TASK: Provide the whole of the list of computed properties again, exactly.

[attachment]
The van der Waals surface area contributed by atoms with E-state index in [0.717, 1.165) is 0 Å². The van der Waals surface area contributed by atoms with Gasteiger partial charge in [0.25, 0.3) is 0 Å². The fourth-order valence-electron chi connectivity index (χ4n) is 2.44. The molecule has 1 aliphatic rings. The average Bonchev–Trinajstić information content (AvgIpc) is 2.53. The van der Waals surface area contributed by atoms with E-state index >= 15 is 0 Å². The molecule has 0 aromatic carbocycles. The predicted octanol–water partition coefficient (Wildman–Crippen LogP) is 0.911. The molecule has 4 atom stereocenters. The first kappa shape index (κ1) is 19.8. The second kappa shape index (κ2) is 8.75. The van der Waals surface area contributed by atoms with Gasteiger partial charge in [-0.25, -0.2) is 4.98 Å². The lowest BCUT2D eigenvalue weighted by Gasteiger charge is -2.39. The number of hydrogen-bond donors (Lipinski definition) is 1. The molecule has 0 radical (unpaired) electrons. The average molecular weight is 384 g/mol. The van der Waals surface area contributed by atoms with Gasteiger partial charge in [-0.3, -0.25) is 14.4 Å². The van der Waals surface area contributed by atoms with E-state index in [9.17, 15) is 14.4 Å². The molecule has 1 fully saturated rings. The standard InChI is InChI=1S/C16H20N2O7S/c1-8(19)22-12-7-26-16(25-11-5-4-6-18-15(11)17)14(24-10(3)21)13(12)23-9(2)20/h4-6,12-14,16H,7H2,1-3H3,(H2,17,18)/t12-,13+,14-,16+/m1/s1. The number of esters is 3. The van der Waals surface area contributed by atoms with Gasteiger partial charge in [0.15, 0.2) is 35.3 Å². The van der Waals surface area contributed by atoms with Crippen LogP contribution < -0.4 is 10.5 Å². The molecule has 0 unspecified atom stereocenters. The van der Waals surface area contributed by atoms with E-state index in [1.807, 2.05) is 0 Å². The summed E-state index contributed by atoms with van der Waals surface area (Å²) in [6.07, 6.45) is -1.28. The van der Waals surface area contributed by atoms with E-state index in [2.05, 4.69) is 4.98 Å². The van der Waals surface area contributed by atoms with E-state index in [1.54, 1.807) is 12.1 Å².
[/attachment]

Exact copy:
The van der Waals surface area contributed by atoms with E-state index in [0.717, 1.165) is 0 Å². The van der Waals surface area contributed by atoms with Gasteiger partial charge in [0.25, 0.3) is 0 Å². The fourth-order valence-electron chi connectivity index (χ4n) is 2.44. The molecule has 1 aliphatic rings. The average Bonchev–Trinajstić information content (AvgIpc) is 2.53. The van der Waals surface area contributed by atoms with E-state index >= 15 is 0 Å². The molecule has 0 aromatic carbocycles. The predicted octanol–water partition coefficient (Wildman–Crippen LogP) is 0.911. The molecule has 4 atom stereocenters. The first kappa shape index (κ1) is 19.8. The second kappa shape index (κ2) is 8.75. The van der Waals surface area contributed by atoms with Gasteiger partial charge in [-0.25, -0.2) is 4.98 Å². The lowest BCUT2D eigenvalue weighted by Gasteiger charge is -2.39. The number of hydrogen-bond donors (Lipinski definition) is 1. The molecule has 0 radical (unpaired) electrons. The average molecular weight is 384 g/mol. The van der Waals surface area contributed by atoms with Gasteiger partial charge in [-0.3, -0.25) is 14.4 Å². The van der Waals surface area contributed by atoms with E-state index in [9.17, 15) is 14.4 Å². The molecule has 1 fully saturated rings. The standard InChI is InChI=1S/C16H20N2O7S/c1-8(19)22-12-7-26-16(25-11-5-4-6-18-15(11)17)14(24-10(3)21)13(12)23-9(2)20/h4-6,12-14,16H,7H2,1-3H3,(H2,17,18)/t12-,13+,14-,16+/m1/s1. The number of esters is 3. The van der Waals surface area contributed by atoms with Gasteiger partial charge in [0.15, 0.2) is 35.3 Å². The van der Waals surface area contributed by atoms with Crippen LogP contribution < -0.4 is 10.5 Å². The molecule has 0 unspecified atom stereocenters. The van der Waals surface area contributed by atoms with E-state index in [1.807, 2.05) is 0 Å². The summed E-state index contributed by atoms with van der Waals surface area (Å²) in [6.07, 6.45) is -1.28. The van der Waals surface area contributed by atoms with E-state index in [2.05, 4.69) is 4.98 Å². The van der Waals surface area contributed by atoms with E-state index in [1.54, 1.807) is 12.1 Å².